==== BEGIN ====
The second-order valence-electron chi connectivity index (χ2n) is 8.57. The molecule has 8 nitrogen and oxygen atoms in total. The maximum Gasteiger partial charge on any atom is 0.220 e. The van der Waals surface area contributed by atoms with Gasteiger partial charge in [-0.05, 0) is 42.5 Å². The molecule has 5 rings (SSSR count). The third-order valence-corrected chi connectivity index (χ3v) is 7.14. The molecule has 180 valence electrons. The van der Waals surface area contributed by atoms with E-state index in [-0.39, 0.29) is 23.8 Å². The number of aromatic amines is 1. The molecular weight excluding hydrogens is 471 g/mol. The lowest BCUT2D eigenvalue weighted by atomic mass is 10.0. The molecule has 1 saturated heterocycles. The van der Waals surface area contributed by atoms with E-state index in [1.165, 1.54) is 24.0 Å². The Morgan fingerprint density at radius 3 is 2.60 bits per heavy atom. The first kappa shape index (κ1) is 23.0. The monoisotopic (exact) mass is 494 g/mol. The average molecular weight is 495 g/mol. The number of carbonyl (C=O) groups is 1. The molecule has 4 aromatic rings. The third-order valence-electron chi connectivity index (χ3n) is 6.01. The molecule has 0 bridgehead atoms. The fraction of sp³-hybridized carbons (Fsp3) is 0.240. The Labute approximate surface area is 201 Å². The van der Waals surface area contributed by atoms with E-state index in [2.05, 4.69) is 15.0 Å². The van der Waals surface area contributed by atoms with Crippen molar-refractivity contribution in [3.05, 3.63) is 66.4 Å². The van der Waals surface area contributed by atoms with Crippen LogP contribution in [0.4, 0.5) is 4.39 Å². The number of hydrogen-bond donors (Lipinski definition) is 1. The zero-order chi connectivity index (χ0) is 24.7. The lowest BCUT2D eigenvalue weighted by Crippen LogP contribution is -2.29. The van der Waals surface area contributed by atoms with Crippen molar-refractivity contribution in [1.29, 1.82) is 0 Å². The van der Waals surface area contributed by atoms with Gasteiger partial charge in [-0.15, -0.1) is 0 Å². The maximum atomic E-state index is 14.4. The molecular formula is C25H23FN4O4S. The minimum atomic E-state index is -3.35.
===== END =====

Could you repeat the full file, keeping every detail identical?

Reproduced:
The second-order valence-electron chi connectivity index (χ2n) is 8.57. The molecule has 8 nitrogen and oxygen atoms in total. The maximum Gasteiger partial charge on any atom is 0.220 e. The van der Waals surface area contributed by atoms with Gasteiger partial charge in [-0.05, 0) is 42.5 Å². The molecule has 5 rings (SSSR count). The third-order valence-corrected chi connectivity index (χ3v) is 7.14. The molecule has 180 valence electrons. The van der Waals surface area contributed by atoms with E-state index in [-0.39, 0.29) is 23.8 Å². The number of aromatic amines is 1. The molecular weight excluding hydrogens is 471 g/mol. The lowest BCUT2D eigenvalue weighted by atomic mass is 10.0. The molecule has 1 saturated heterocycles. The van der Waals surface area contributed by atoms with E-state index in [1.165, 1.54) is 24.0 Å². The Morgan fingerprint density at radius 3 is 2.60 bits per heavy atom. The first kappa shape index (κ1) is 23.0. The monoisotopic (exact) mass is 494 g/mol. The average molecular weight is 495 g/mol. The number of carbonyl (C=O) groups is 1. The molecule has 4 aromatic rings. The third-order valence-electron chi connectivity index (χ3n) is 6.01. The molecule has 0 bridgehead atoms. The fraction of sp³-hybridized carbons (Fsp3) is 0.240. The Labute approximate surface area is 201 Å². The van der Waals surface area contributed by atoms with E-state index in [2.05, 4.69) is 15.0 Å². The van der Waals surface area contributed by atoms with Crippen molar-refractivity contribution in [3.05, 3.63) is 66.4 Å². The van der Waals surface area contributed by atoms with Crippen LogP contribution in [0.4, 0.5) is 4.39 Å². The number of hydrogen-bond donors (Lipinski definition) is 1. The zero-order chi connectivity index (χ0) is 24.7. The lowest BCUT2D eigenvalue weighted by Crippen LogP contribution is -2.29. The van der Waals surface area contributed by atoms with Crippen molar-refractivity contribution in [1.29, 1.82) is 0 Å². The van der Waals surface area contributed by atoms with Gasteiger partial charge in [-0.15, -0.1) is 0 Å². The maximum atomic E-state index is 14.4. The molecular formula is C25H23FN4O4S. The minimum atomic E-state index is -3.35.